Her story is tragic but all too common. As a young teenager, Lauren struggled with an eating disorder. She started using meth to keep from getting hungry. “Meth seemed like the answer,” she says. “I didn’t have to starve myself anymore.” But, before Lauren knew it, she was addicted. And headed for trouble.
Lauren got her first taste of homelessness when she was evicted from her home. Her children were in state custody. One of her cousins had compassion on her and moved Lauren closer to her family, hoping she’d take the opportunity to put her life back together.
“But I was lost in my addiction,” Lauren says. This time it was heroin. Within a few months, she was homeless again. Lauren tried to get clean many times. But, each time, she failed. She might easily have died, alone on the streets. But God had other plans.
Lauren had so many reasons over the years to want to numb herself from the pain, including abusive relationships. But then, Lauren discovered she was pregnant. A few weeks later, she landed in the hospital, desperately sick with an infection that required major lung surgery. “I knew God had to have a purpose for my life,” Lauren says. “He plucked me out of the world and put me in the hospital where I had no choice but to get sober.”
But, after getting out of the hospital — and even after her daughter was born — Lauren continued to struggle with addiction. Lauren finally realized she was running out of chances. That’s when she heard about Orange County Rescue Mission. “It was just a hopeless situation,” Lauren says. “The more I used, the more I added to the pain I already had. I finally got to the point that I had to face reality. I knew that this program was long term, and I prayed, ‘Please Lord, if that’s where I need to be, open the door.'”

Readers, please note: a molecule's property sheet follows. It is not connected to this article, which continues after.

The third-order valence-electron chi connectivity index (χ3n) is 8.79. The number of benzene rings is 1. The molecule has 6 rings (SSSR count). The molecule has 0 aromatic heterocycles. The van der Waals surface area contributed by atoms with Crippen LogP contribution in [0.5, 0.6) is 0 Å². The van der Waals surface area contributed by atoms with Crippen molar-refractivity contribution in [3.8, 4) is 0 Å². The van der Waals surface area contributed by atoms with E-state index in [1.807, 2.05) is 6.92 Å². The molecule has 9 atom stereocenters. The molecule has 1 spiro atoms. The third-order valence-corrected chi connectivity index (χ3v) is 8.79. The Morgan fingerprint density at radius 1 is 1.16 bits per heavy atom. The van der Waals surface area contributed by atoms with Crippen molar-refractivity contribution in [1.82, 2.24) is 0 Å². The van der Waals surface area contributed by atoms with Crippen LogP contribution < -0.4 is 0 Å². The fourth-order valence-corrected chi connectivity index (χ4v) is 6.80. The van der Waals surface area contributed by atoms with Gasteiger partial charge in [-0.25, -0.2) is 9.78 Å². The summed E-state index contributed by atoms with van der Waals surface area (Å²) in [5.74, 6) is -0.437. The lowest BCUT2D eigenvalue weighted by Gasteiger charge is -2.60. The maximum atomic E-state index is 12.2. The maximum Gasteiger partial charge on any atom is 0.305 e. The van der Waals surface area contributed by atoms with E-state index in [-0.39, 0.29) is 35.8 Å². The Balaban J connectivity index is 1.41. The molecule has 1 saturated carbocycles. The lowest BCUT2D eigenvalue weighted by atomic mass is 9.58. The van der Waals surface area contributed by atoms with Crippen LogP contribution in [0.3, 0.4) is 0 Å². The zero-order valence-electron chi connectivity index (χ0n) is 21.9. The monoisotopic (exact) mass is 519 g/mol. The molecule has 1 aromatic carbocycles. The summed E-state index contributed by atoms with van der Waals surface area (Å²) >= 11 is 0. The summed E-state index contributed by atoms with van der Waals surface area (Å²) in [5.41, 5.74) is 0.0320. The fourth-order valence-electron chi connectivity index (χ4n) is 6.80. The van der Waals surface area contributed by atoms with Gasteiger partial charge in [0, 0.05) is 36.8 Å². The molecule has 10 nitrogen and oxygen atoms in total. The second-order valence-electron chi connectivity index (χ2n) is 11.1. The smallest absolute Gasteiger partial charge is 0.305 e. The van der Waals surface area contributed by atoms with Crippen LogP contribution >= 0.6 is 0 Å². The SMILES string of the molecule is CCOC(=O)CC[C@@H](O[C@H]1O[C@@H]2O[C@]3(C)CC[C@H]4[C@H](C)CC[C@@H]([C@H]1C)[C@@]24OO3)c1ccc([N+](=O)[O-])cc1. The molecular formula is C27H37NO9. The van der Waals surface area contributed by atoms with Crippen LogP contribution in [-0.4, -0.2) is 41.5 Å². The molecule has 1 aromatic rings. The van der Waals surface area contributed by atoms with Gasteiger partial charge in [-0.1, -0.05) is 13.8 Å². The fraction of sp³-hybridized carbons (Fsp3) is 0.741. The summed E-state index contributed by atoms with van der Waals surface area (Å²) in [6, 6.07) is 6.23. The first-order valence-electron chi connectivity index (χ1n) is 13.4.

Eighteen months later, Lauren is a completely new woman. With the help of her case managers, she addressed the issues that had led to her addiction
She learned that God has forgiven her. “It’s so beautiful to be a new creation in Christ,” Lauren says, “and to not have to live as that person I was before. I’m no longer that addicted Lauren who did all those horrible things.” Getting there took a lot of hard work. In addition to the counseling she received, Lauren took discipleship classes, life skills classes, and spent time with her daughter at the Orange County Rescue Mission Parent and Child Enrichment Center.
Now in the final phase of her program, Lauren is thrilled to have restored her relationship with her parents, who came to visit over Thanksgiving. With the help of a job counselor, she has polished her resume. By the time you read this, she hopes to have landed a job as a receptionist. Ultimately, she hopes to train as a legal secretary. She’s looking forward to living on her own again — to being, as she puts it, “able to function in society.” But, more than anything, Lauren wants to please God with the rest of her life. “I now know what it’s like to have true joy,” she says, “not joy that comes from drugs.”